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Ninety-nine young environmental activists achieved their goal on Parliament Hill on Monday by carrying out acts of civil disobedience. The boisterous group climbed over restricted-area police barricades near the Peace Tower.
“Climate Leaders Don’t Build Pipelines,” read a giant banner.
Protesting the possible construction of the Alberta to B.C. Kinder Morgan Trans Mountain pipeline, the 99 were arrested and taken to a police station. They were issued citations and told not to appear on Parliament Hill for three months.
None of those arrested saw the dark and damp insides of a jail cell. They will not have criminal records.
Protest spokeswoman Amanda Harvey-Sanchez, a third-year University of Toronto student, told media that pipeline approvals are a deal-breaker for many younger voters who helped propel the Trudeau Liberals to a majority government in last October’s general election.
Fully intent on breaking the law, most of the 200 protestors on the Hill had been schooled in what they should and should not do during their law-breaking task. Called Climate101, the protest was specifically for young people. It was organized by 350.org, one of the groups leading the fight against climate change.
Facing protesters on Parliament Hill is a routine activity for police – some 25,000 people were on the Hill a year ago to oppose climate change.
But, for most of those arrested, Monday’s experience was their first brush with the law. When police officers placed a hand on their shoulder, there is no doubt their stomachs were churning.
However, it’s likely that many of those arrested will be ready to take part in future aggressive actions to protect the environment and slow climate change.
They’re angry that the battle to slow global warming is being lost.
First of all, the environmentalists do not trust the Trudeau government to do the right thing and stop approving fossil fuel related projects. A go-ahead for Kinder Morgan is their biggest fear.
Secondly, the World Meteorological Organization announced Monday that the globally averaged concentration of carbon dioxide in the atmosphere reached the symbolic and significant milestone of 400 parts per million for the first time in 2015 and surged again to new records in 2016.
As conditions worsen, civil disobedience is a growing response to the lack of government action on climate change and the full-speed-ahead attitude of the fossil fuel industry.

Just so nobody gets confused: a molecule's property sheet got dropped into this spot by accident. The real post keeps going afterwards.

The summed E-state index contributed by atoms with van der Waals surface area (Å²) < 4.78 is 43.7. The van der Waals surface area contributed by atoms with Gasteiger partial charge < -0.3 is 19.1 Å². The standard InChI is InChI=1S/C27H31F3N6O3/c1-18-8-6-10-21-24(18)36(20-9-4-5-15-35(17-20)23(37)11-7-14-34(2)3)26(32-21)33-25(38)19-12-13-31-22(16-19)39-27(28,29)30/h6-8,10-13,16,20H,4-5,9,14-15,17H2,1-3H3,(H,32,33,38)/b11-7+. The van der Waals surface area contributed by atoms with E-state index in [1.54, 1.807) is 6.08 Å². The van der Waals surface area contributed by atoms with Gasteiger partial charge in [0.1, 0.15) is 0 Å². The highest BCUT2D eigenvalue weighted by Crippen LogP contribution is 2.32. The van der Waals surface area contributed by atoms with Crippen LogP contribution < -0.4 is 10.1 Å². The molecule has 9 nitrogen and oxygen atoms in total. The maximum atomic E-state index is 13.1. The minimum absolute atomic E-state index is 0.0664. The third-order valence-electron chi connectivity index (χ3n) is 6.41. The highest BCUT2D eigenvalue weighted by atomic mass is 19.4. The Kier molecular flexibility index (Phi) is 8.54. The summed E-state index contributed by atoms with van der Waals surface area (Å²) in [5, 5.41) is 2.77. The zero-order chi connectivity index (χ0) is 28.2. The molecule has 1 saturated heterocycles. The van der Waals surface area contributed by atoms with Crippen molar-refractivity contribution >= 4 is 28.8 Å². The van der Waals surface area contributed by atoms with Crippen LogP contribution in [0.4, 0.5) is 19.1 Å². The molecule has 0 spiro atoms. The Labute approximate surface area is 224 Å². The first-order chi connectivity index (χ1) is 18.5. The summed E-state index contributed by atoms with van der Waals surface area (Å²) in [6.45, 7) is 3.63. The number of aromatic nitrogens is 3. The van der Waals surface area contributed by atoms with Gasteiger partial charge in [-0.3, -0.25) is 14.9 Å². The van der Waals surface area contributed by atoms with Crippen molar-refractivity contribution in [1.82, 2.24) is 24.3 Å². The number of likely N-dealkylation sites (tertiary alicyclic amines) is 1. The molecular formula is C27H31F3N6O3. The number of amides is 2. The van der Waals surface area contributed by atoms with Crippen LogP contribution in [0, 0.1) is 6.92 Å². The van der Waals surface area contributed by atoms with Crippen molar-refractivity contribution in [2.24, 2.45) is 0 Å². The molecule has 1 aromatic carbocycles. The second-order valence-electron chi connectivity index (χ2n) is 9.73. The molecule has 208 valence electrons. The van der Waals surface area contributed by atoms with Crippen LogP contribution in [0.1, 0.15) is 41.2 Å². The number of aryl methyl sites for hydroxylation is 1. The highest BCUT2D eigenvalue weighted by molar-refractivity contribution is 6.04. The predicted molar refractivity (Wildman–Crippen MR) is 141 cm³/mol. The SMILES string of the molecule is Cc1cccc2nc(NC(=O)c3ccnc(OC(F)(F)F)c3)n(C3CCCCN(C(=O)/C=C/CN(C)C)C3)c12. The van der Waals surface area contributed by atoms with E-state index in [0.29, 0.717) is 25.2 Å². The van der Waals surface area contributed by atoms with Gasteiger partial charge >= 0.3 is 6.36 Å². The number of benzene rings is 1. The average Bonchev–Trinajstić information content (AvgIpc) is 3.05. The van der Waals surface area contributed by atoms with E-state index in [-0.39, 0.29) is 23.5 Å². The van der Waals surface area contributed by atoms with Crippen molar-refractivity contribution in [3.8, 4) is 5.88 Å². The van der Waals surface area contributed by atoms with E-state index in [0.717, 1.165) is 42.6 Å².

Elsewhere in Ottawa, at the Human Rights Monument, three members of a group of natives from Newfoundland and Labrador were refusing to eat solid food. The community near Muskrat Falls fears that a hydro-electric plant will ruin their lives.
They believe the planned flooding in connection with the plant could contaminate water with methylmercury, poisoning fish and game. They are trying to pressure Prime Minister Trudeau to step in and solve the problem. Back in Labrador, about 50 people, including some who travelled to Ottawa, have been preventing workers from gaining normal access to the site.
In the U.S. earlier this month a group calling itself Climate Direct Action broke into four pipeline sites and disrupted five major pipelines carrying Canadian crude to various American states. Basically thumbing their noses at authorities, the radicals posted photos and video that show how they closed down the lines. The sites belonged to Enbridge, TransCanada Corp., Kinder Morgan and Spectra Energy Corp.
A need for civil disobedience
Many Canadian environmental leaders do not yet agree that civil disobedience is a necessary weapon to have it their toolkit, but John Bennett isn’t one of them.
“Civil disobedience is breaking an unjust law or breaking a law to draw attention to an unjust law,” Bennett said in 2013 when he was with Sierra Club Canada. “It has played a major role in creating democracy around the world. We shouldn’t forget that ever.” He’s now with Friends of the Earth.
“There is an ideology ruling this country seeking to profit from our natural resources without taking responsibility for climatic catastrophe that awaits our children,” said Bennet, who first broke the law more than 30 years ago for a worthwhile cause. “When (authority) is opposed using the law, it changes the law. When it is presented with evidence, it turns a blind eye and approves the next oil project.”
Many of the young folks who so proudly broke the law in Ottawa Monday will heed the words of John Bennett and likely go on to use civil disobedience to fight unjust laws.
Nick Fillmore is a Toronto freelance journalist and social activist and a frequent contributor to the National Observer. He recently joined a small Toronto environmental group, Climate Action NOW. You can visit his blog at: nickfillmore.blogspot.com